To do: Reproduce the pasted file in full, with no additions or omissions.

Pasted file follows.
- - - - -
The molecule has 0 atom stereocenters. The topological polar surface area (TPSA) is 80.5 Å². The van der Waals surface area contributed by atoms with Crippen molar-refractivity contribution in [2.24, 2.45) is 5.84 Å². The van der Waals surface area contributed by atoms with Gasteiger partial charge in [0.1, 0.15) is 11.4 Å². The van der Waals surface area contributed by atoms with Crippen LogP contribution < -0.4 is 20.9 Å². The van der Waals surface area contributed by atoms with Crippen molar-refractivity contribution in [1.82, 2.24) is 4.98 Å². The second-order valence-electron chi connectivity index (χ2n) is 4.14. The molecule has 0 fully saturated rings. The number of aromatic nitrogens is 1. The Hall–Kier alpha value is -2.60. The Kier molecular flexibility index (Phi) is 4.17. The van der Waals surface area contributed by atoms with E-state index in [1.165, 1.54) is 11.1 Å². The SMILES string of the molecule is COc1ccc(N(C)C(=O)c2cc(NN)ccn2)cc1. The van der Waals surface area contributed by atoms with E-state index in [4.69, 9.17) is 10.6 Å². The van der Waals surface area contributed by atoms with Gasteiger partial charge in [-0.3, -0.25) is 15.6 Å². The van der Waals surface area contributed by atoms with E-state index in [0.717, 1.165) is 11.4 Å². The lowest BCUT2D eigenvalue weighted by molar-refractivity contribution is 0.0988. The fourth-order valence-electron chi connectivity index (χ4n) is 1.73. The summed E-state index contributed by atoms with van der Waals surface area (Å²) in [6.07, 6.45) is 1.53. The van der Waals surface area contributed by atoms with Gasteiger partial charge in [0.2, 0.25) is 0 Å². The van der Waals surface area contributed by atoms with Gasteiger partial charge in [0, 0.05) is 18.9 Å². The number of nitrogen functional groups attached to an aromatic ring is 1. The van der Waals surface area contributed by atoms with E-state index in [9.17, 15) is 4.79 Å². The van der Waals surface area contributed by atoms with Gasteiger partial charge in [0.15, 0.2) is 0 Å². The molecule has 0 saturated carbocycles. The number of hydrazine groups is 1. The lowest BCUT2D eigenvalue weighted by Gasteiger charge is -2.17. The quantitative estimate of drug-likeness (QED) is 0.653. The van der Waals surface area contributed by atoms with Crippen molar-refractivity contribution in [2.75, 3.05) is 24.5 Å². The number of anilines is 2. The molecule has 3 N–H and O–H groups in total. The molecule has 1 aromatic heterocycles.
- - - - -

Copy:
The molecule has 0 atom stereocenters. The topological polar surface area (TPSA) is 80.5 Å². The van der Waals surface area contributed by atoms with Crippen molar-refractivity contribution in [2.24, 2.45) is 5.84 Å². The van der Waals surface area contributed by atoms with Gasteiger partial charge in [0.1, 0.15) is 11.4 Å². The van der Waals surface area contributed by atoms with Crippen LogP contribution < -0.4 is 20.9 Å². The van der Waals surface area contributed by atoms with Crippen molar-refractivity contribution in [1.82, 2.24) is 4.98 Å². The second-order valence-electron chi connectivity index (χ2n) is 4.14. The molecule has 0 fully saturated rings. The number of aromatic nitrogens is 1. The Hall–Kier alpha value is -2.60. The Kier molecular flexibility index (Phi) is 4.17. The van der Waals surface area contributed by atoms with E-state index in [1.165, 1.54) is 11.1 Å². The SMILES string of the molecule is COc1ccc(N(C)C(=O)c2cc(NN)ccn2)cc1. The van der Waals surface area contributed by atoms with E-state index in [4.69, 9.17) is 10.6 Å². The van der Waals surface area contributed by atoms with Gasteiger partial charge in [-0.3, -0.25) is 15.6 Å². The van der Waals surface area contributed by atoms with E-state index in [0.717, 1.165) is 11.4 Å². The lowest BCUT2D eigenvalue weighted by molar-refractivity contribution is 0.0988. The fourth-order valence-electron chi connectivity index (χ4n) is 1.73. The summed E-state index contributed by atoms with van der Waals surface area (Å²) in [6.07, 6.45) is 1.53. The van der Waals surface area contributed by atoms with Gasteiger partial charge in [0.2, 0.25) is 0 Å². The van der Waals surface area contributed by atoms with Gasteiger partial charge in [0, 0.05) is 18.9 Å². The number of nitrogen functional groups attached to an aromatic ring is 1. The van der Waals surface area contributed by atoms with E-state index in [9.17, 15) is 4.79 Å². The van der Waals surface area contributed by atoms with Gasteiger partial charge in [0.15, 0.2) is 0 Å². The molecule has 0 saturated carbocycles. The number of hydrazine groups is 1. The lowest BCUT2D eigenvalue weighted by Gasteiger charge is -2.17. The quantitative estimate of drug-likeness (QED) is 0.653. The van der Waals surface area contributed by atoms with Crippen molar-refractivity contribution in [2.75, 3.05) is 24.5 Å². The number of anilines is 2. The molecule has 3 N–H and O–H groups in total. The molecule has 1 aromatic heterocycles.